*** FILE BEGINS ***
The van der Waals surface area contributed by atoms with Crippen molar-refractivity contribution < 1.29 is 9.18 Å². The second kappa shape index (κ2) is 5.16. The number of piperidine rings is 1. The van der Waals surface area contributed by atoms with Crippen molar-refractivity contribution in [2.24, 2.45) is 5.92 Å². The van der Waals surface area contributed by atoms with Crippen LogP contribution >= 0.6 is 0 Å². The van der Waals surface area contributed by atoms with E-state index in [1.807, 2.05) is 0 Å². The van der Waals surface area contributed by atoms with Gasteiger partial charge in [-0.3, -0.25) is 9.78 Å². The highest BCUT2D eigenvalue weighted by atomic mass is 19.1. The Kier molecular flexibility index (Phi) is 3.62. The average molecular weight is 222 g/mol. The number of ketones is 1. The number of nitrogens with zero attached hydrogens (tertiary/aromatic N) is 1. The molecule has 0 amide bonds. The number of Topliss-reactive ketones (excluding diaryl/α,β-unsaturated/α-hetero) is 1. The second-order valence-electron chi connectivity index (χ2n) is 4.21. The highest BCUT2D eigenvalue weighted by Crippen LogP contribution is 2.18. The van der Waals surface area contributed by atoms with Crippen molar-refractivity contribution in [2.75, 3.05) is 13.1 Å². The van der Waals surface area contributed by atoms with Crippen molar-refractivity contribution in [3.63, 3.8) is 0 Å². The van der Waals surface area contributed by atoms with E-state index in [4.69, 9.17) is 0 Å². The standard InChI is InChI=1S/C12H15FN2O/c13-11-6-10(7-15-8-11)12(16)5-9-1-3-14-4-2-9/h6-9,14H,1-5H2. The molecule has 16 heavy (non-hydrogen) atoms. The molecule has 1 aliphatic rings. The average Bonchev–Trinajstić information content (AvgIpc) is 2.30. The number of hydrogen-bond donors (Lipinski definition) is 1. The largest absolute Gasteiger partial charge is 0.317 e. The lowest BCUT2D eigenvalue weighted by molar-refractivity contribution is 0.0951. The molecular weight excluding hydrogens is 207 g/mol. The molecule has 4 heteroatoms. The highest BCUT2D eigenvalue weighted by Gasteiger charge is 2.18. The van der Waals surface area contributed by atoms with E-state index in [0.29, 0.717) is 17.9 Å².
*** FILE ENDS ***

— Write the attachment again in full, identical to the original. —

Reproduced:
The van der Waals surface area contributed by atoms with Crippen molar-refractivity contribution < 1.29 is 9.18 Å². The second kappa shape index (κ2) is 5.16. The number of piperidine rings is 1. The van der Waals surface area contributed by atoms with Crippen molar-refractivity contribution in [2.24, 2.45) is 5.92 Å². The van der Waals surface area contributed by atoms with Crippen LogP contribution >= 0.6 is 0 Å². The van der Waals surface area contributed by atoms with E-state index in [1.807, 2.05) is 0 Å². The van der Waals surface area contributed by atoms with Gasteiger partial charge in [-0.3, -0.25) is 9.78 Å². The highest BCUT2D eigenvalue weighted by atomic mass is 19.1. The Kier molecular flexibility index (Phi) is 3.62. The average molecular weight is 222 g/mol. The number of ketones is 1. The number of nitrogens with zero attached hydrogens (tertiary/aromatic N) is 1. The molecule has 0 amide bonds. The number of Topliss-reactive ketones (excluding diaryl/α,β-unsaturated/α-hetero) is 1. The second-order valence-electron chi connectivity index (χ2n) is 4.21. The highest BCUT2D eigenvalue weighted by Crippen LogP contribution is 2.18. The van der Waals surface area contributed by atoms with Crippen molar-refractivity contribution in [2.75, 3.05) is 13.1 Å². The van der Waals surface area contributed by atoms with Crippen molar-refractivity contribution in [3.63, 3.8) is 0 Å². The van der Waals surface area contributed by atoms with E-state index in [4.69, 9.17) is 0 Å². The standard InChI is InChI=1S/C12H15FN2O/c13-11-6-10(7-15-8-11)12(16)5-9-1-3-14-4-2-9/h6-9,14H,1-5H2. The molecule has 16 heavy (non-hydrogen) atoms. The molecule has 1 aliphatic rings. The average Bonchev–Trinajstić information content (AvgIpc) is 2.30. The number of hydrogen-bond donors (Lipinski definition) is 1. The largest absolute Gasteiger partial charge is 0.317 e. The lowest BCUT2D eigenvalue weighted by molar-refractivity contribution is 0.0951. The molecular weight excluding hydrogens is 207 g/mol. The molecule has 4 heteroatoms. The highest BCUT2D eigenvalue weighted by Gasteiger charge is 2.18. The van der Waals surface area contributed by atoms with E-state index in [0.29, 0.717) is 17.9 Å².